Colorado Plaintiffs Seek Elimination of “Negative Factor”

in Colorado, Colorado Litigation, NEWS FROM THE ACCESS NETWORK

Mounting a challenge to a legislative mechanism similar to New York’s “Gap Elimination Adjustment,” a group of parents, school districts and  statewide organizations filed suit in Denver District Court on June 26, 2014, arguing that Colorado’s so-called “negative factor” a device used by the legislature to reduce annual K-12 spending, is unconstitutional. Dwyer vs. State of Colorado

Plaintiffs  claim that the” negative factor” violates Amendment 23 of the state constitution,  a provision that requires school funding to increase by inflation and enrollment growth every year. It is estimated that use of the negative factor has cut about $1 billion a year from what school districts otherwise would have received for basic operating costs. The plaintiffs ask that the negative factor section be stricken from the state’s school funding law and that the legislature be barred from reinstating the factor in another form.

Amendment 23 requires annual minimum increases in education funding, with the goal of returning funding to 1988 levels and then keeping pace with inflation. The state instituted the negative factor in 2010, claiming that following the 2008 recession, it lacked sufficient funds to continue to provide the annual inflation increases against the full amount of the K-12 budget. The state’s legal position is that Amendment 23 applies only to base education funding, but not to varying additional per-student amounts that are allocated in accordance with district characteristics such as the number of at-risk students, low enrollment and cost of living for staff.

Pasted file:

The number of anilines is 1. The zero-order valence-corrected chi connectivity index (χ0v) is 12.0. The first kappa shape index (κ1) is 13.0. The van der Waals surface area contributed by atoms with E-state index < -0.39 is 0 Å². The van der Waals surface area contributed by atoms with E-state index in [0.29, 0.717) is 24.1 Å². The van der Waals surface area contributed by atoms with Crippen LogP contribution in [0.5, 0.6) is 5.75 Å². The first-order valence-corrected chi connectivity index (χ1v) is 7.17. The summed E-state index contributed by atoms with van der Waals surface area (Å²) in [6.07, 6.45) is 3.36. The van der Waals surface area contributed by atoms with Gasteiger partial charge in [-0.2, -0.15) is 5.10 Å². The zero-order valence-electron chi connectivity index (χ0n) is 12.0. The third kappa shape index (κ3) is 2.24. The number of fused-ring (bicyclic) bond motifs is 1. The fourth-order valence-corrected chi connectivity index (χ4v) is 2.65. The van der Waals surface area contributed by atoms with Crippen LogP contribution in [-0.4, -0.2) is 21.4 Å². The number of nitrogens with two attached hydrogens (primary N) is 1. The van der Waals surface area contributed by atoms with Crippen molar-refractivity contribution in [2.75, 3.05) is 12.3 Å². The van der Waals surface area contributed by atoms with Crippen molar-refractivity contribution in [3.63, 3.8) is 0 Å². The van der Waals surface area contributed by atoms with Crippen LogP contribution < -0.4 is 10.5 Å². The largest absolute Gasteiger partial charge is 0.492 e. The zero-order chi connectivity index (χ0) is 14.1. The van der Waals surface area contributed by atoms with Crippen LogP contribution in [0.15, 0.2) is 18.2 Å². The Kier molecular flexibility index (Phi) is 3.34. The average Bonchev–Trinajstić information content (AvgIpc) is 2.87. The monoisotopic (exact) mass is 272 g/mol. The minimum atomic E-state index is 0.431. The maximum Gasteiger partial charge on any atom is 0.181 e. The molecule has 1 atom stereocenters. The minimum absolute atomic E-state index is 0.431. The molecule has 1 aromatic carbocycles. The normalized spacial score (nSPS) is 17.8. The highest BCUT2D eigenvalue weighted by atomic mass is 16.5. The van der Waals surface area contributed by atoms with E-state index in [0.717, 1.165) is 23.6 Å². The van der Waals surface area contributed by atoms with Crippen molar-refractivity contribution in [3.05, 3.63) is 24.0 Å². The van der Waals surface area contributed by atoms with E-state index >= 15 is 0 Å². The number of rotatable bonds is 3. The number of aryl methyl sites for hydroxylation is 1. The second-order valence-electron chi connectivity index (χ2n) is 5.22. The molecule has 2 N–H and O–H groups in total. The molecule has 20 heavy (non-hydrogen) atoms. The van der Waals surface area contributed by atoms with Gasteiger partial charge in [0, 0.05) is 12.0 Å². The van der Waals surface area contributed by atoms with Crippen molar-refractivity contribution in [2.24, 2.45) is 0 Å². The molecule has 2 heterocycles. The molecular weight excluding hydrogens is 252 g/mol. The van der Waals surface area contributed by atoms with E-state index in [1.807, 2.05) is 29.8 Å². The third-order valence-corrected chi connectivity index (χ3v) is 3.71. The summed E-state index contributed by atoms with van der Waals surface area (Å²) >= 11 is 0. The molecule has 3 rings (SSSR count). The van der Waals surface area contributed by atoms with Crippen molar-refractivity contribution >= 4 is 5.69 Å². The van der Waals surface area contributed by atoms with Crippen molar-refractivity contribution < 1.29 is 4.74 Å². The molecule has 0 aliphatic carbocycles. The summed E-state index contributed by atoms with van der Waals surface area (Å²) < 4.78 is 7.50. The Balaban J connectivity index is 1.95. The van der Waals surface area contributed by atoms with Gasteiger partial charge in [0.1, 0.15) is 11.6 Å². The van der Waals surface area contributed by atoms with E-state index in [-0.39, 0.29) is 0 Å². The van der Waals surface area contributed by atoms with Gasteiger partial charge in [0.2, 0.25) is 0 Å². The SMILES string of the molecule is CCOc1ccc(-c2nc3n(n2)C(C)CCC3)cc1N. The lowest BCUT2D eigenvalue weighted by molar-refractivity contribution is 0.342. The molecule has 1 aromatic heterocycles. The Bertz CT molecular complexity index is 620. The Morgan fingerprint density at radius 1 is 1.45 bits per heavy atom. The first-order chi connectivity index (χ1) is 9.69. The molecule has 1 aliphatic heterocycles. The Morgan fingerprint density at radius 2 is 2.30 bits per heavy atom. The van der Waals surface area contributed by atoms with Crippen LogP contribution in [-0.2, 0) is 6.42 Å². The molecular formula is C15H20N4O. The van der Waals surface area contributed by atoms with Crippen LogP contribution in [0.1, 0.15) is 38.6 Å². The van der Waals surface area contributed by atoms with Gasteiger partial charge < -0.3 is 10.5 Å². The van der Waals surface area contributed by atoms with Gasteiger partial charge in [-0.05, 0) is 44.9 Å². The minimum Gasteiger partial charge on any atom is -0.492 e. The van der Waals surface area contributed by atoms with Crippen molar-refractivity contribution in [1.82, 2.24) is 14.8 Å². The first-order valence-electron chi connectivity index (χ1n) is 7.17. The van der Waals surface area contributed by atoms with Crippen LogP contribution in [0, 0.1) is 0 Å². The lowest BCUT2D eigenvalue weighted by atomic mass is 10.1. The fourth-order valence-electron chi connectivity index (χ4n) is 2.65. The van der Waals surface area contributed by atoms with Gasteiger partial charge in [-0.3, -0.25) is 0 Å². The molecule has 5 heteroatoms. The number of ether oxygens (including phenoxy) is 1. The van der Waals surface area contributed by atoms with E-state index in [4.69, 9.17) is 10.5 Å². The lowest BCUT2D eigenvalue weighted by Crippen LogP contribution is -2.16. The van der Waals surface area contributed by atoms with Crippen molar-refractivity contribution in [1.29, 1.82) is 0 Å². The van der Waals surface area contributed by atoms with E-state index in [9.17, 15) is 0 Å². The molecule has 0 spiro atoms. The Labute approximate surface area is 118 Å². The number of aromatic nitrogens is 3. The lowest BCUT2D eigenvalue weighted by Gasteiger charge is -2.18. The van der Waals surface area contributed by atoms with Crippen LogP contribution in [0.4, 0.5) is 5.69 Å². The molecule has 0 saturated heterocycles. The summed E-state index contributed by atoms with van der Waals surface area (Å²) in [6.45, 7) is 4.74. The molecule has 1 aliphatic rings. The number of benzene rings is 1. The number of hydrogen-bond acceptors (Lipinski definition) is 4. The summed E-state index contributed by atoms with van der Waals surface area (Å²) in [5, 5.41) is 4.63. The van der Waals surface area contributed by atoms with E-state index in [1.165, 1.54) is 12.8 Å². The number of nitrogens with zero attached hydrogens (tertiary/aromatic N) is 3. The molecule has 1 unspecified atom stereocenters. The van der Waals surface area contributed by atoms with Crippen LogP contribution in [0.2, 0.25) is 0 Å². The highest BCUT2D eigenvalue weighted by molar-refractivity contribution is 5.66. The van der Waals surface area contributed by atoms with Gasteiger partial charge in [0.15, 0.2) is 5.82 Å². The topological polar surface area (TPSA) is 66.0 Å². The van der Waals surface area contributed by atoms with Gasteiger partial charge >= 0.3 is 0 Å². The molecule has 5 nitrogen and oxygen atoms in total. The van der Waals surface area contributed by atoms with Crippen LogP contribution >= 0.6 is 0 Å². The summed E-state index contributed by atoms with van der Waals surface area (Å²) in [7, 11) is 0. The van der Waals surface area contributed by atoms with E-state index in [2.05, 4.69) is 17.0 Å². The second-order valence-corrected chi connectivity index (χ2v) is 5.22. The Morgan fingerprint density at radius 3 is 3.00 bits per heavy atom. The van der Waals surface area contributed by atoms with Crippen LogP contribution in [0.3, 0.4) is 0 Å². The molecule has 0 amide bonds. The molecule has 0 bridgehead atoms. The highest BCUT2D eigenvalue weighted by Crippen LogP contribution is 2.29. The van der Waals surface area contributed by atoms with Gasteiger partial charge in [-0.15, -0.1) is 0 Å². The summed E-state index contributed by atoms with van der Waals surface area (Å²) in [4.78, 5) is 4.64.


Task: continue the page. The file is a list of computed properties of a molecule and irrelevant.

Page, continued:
Lead lawyers in the case are Timothy Macdonald of Arnold and Porter and Kathleen Gebhardt of Children’s Voices, a Boulder public interest law firm. Gebhardt was the lead lawyer in the long-running Lobato v. State school funding suit, which was dismissed by the Colorado Supreme Court in 2013. Although plaintiffs’ constitutional argument would apply whatever the state’s fiscal condition,  Gebhardt notes that recent state revenue forecasts indicate continued improvement in state finances.

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